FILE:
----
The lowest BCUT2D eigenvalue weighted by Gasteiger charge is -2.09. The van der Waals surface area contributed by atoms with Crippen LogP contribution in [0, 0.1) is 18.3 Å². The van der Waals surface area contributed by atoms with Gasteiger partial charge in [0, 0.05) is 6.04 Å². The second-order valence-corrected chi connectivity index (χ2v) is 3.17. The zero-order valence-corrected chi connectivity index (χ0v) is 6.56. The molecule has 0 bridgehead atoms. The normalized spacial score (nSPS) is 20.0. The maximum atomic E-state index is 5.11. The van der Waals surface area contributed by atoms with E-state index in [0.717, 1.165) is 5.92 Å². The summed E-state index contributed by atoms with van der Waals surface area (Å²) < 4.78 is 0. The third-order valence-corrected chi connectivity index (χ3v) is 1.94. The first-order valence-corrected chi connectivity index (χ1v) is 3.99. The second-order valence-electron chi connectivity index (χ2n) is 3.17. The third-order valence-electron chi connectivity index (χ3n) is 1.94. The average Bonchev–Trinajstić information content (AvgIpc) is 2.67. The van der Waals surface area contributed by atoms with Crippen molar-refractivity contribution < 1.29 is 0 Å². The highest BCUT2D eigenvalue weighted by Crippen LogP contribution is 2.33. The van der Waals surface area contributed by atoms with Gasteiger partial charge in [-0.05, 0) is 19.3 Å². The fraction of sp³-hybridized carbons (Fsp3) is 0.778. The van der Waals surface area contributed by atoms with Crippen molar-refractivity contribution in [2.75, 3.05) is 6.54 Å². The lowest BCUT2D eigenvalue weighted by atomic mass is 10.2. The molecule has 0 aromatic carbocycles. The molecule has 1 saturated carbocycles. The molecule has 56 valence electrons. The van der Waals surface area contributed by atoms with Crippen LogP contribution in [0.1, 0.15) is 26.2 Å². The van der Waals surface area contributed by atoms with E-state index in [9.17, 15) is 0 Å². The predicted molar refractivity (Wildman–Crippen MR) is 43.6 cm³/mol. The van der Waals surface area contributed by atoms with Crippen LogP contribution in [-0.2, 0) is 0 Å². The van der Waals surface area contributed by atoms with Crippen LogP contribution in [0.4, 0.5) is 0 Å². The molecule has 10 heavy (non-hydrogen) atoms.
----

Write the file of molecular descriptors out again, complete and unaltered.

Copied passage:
The lowest BCUT2D eigenvalue weighted by Gasteiger charge is -2.09. The van der Waals surface area contributed by atoms with Crippen LogP contribution in [0, 0.1) is 18.3 Å². The van der Waals surface area contributed by atoms with Gasteiger partial charge in [0, 0.05) is 6.04 Å². The second-order valence-corrected chi connectivity index (χ2v) is 3.17. The zero-order valence-corrected chi connectivity index (χ0v) is 6.56. The molecule has 0 bridgehead atoms. The normalized spacial score (nSPS) is 20.0. The maximum atomic E-state index is 5.11. The van der Waals surface area contributed by atoms with E-state index in [0.717, 1.165) is 5.92 Å². The summed E-state index contributed by atoms with van der Waals surface area (Å²) < 4.78 is 0. The third-order valence-corrected chi connectivity index (χ3v) is 1.94. The first-order valence-corrected chi connectivity index (χ1v) is 3.99. The second-order valence-electron chi connectivity index (χ2n) is 3.17. The third-order valence-electron chi connectivity index (χ3n) is 1.94. The average Bonchev–Trinajstić information content (AvgIpc) is 2.67. The van der Waals surface area contributed by atoms with Crippen molar-refractivity contribution < 1.29 is 0 Å². The highest BCUT2D eigenvalue weighted by Crippen LogP contribution is 2.33. The van der Waals surface area contributed by atoms with Gasteiger partial charge in [-0.05, 0) is 19.3 Å². The fraction of sp³-hybridized carbons (Fsp3) is 0.778. The van der Waals surface area contributed by atoms with Crippen molar-refractivity contribution in [2.75, 3.05) is 6.54 Å². The lowest BCUT2D eigenvalue weighted by atomic mass is 10.2. The molecule has 0 aromatic carbocycles. The molecule has 1 saturated carbocycles. The molecule has 56 valence electrons. The van der Waals surface area contributed by atoms with Crippen LogP contribution in [0.1, 0.15) is 26.2 Å². The van der Waals surface area contributed by atoms with E-state index in [9.17, 15) is 0 Å². The predicted molar refractivity (Wildman–Crippen MR) is 43.6 cm³/mol. The van der Waals surface area contributed by atoms with Crippen LogP contribution in [-0.2, 0) is 0 Å². The van der Waals surface area contributed by atoms with Crippen LogP contribution in [0.4, 0.5) is 0 Å². The molecule has 10 heavy (non-hydrogen) atoms.